The Significance of the Datadog IPO

The Datadog IPO just happened, and it’s proven to be a resounding success, not surprisingly given the company’s superb metrics – big revenues ($333M ARR), happy customers that keep buying more (146% net revenue retention) and, unlike many others, a history of profitability. To make the story even more epic, it transpired that the company had turned down a last minute big acquisition offer from Cisco shortly before the IPO, which valued the company higher than its proposed IPO range.

While I’m a small personal shareholder in the company and friendly with its founders, this is not going to be a VC victory lap kind of a post, for the simple reason that I did not invest in the company as a VC (as the early rounds of financing took place before my current tenure, in my defense!).

Regardless, I wanted to write a few quick thoughts, as I believe this particular IPO should be loudly celebrated.

It is certainly an enormous success for its founders, employees, investors and customers, who deserve a tremendous amount of congratulations for this amazing success.

Beyond, here are few things I personally find very cool:

First, it’s a fantastic, indisputable win for the New York startup community, in particular its fledging enterprise tech segment. Anyone who grew up professionally in the NYC tech community heard many times the same question: “where are the big exits?”. Those of us particularly interested in enterprise tech also heard many times that great infrastructure companies could only be built in the Valley. Well, there you go. On top of the success of MongoDB not that long ago, New York has produced another superb enterprise company and a multi-billion dollar IPO. It’s certainly possible to criticize other current IPO candidates such as WeWork and Peloton as “non-tech companies”, but Datadog is indisputably the perfect incarnation of what a great software company should look like. Its success will flow through the NYC tech ecosystem for years to come through seasoned talent, angel investment and simply showing to all entrepreneurs what can be done in New York.

Second, Datadog is a great success of a type of company I’m very excited about – startups with a foot on the East Coast and a foot in Europe. Started by two French founders in New York, Datadog expanded to other US locations such as Boston and built a major presence in France for its tech teams. While they come at it with different histories and angles, we’re seeing more and more companies with technical and product teams in Europe and commercial operations in the US – increasingly so in New York or Boston, rather than the West Coast. The Datadog IPO demonstrates that this model just works.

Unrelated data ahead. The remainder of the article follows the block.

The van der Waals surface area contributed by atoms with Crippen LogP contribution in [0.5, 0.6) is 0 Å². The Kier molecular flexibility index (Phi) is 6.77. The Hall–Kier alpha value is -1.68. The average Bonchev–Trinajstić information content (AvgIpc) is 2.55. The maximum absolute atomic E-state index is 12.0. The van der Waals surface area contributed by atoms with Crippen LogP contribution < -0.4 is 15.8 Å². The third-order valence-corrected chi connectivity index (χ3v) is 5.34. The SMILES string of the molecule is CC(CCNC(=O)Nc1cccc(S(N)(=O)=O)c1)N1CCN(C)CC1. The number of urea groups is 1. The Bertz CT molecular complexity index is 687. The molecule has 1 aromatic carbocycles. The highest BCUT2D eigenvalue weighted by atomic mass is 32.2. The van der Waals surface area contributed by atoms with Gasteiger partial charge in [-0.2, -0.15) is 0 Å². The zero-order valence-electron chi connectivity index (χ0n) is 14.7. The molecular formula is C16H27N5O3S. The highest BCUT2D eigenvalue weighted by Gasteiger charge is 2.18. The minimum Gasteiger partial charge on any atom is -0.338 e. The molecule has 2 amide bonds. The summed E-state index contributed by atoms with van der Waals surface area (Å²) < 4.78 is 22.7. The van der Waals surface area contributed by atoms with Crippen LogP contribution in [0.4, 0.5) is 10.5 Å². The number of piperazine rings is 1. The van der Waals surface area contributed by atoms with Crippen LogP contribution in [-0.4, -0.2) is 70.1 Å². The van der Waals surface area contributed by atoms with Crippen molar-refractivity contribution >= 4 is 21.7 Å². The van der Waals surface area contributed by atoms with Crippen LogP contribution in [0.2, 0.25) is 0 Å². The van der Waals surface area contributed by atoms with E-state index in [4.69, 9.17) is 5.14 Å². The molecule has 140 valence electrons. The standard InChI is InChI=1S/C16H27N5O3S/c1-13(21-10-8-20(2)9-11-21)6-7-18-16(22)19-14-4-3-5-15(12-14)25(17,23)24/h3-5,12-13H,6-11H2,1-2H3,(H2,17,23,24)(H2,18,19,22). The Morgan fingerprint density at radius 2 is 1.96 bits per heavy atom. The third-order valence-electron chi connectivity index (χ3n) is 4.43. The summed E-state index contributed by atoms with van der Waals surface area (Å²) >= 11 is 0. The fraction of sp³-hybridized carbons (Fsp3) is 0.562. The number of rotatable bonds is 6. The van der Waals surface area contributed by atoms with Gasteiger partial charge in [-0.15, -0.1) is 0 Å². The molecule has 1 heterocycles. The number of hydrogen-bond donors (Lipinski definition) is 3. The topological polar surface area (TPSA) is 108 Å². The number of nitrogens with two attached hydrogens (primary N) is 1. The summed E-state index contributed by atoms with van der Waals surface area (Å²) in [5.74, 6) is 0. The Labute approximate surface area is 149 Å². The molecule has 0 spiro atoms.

Finally, the Datadog IPO is a refreshing example of a company that stayed mostly heads down throughout its history, largely eschewing the tech echo chamber. Many people, even in New York, had not heard of it until recently, or had no idea of its magnitude. Even today, while the IPO is grabbing some headlines, the response in the tech world has been somewhat muted, at least compared to the frenzy on Twitter and tech blogs when Zoom, a company of comparable magnitude, went public. Perhaps some of it has to do with the fact that enterprise tech is less directly relatable than video conference or consumer products. But the key reason is that its founders and employees were largely deeply throughout the company’s history on building great products and serving customers, and avoided the temptations of tech fame. It’s just awesome to see great people with great values win.

Huge congratulations to Olivier and Alexis on an amazing (and amazingly well-deserved) success! (And a big thank you to K Young for getting me into Datadog. 🙂 )

Bonus: Alexis spoke at Data Driven NYC a couple of times over the years (and Olivier spoke at our CloudNY event), here’s the most recent video.

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